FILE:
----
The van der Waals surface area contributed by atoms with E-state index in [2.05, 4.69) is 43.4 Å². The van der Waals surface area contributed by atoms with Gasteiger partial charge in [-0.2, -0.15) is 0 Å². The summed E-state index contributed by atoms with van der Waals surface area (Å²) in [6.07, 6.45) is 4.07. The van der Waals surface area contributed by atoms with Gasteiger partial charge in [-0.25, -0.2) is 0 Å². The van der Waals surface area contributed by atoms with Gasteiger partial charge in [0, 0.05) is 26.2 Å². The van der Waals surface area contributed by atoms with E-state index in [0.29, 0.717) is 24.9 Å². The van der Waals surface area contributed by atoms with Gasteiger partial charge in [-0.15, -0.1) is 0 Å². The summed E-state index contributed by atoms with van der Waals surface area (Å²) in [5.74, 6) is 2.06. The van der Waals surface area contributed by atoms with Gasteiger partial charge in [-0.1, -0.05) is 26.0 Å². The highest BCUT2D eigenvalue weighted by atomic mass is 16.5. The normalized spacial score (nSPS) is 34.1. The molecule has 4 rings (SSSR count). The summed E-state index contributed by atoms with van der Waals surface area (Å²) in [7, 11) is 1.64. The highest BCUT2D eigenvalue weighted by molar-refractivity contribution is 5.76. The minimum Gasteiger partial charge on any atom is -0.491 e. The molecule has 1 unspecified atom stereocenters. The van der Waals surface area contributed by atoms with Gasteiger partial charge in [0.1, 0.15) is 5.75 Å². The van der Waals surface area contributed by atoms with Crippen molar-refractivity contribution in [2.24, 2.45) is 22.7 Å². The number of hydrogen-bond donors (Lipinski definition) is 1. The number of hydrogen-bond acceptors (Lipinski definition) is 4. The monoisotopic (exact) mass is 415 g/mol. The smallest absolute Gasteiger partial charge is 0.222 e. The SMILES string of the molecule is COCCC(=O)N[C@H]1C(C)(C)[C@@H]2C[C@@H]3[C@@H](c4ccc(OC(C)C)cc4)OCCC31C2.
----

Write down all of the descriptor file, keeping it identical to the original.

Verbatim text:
The van der Waals surface area contributed by atoms with E-state index in [2.05, 4.69) is 43.4 Å². The van der Waals surface area contributed by atoms with Gasteiger partial charge in [-0.2, -0.15) is 0 Å². The summed E-state index contributed by atoms with van der Waals surface area (Å²) in [6.07, 6.45) is 4.07. The van der Waals surface area contributed by atoms with Gasteiger partial charge in [-0.25, -0.2) is 0 Å². The van der Waals surface area contributed by atoms with Gasteiger partial charge in [0, 0.05) is 26.2 Å². The van der Waals surface area contributed by atoms with E-state index in [0.29, 0.717) is 24.9 Å². The van der Waals surface area contributed by atoms with Gasteiger partial charge in [-0.15, -0.1) is 0 Å². The summed E-state index contributed by atoms with van der Waals surface area (Å²) in [5.74, 6) is 2.06. The van der Waals surface area contributed by atoms with Gasteiger partial charge in [-0.1, -0.05) is 26.0 Å². The highest BCUT2D eigenvalue weighted by atomic mass is 16.5. The normalized spacial score (nSPS) is 34.1. The molecule has 4 rings (SSSR count). The summed E-state index contributed by atoms with van der Waals surface area (Å²) in [7, 11) is 1.64. The highest BCUT2D eigenvalue weighted by molar-refractivity contribution is 5.76. The minimum Gasteiger partial charge on any atom is -0.491 e. The molecule has 1 unspecified atom stereocenters. The van der Waals surface area contributed by atoms with Gasteiger partial charge in [0.1, 0.15) is 5.75 Å². The van der Waals surface area contributed by atoms with Crippen molar-refractivity contribution in [2.24, 2.45) is 22.7 Å². The number of hydrogen-bond donors (Lipinski definition) is 1. The number of hydrogen-bond acceptors (Lipinski definition) is 4. The monoisotopic (exact) mass is 415 g/mol. The smallest absolute Gasteiger partial charge is 0.222 e. The SMILES string of the molecule is COCCC(=O)N[C@H]1C(C)(C)[C@@H]2C[C@@H]3[C@@H](c4ccc(OC(C)C)cc4)OCCC31C2.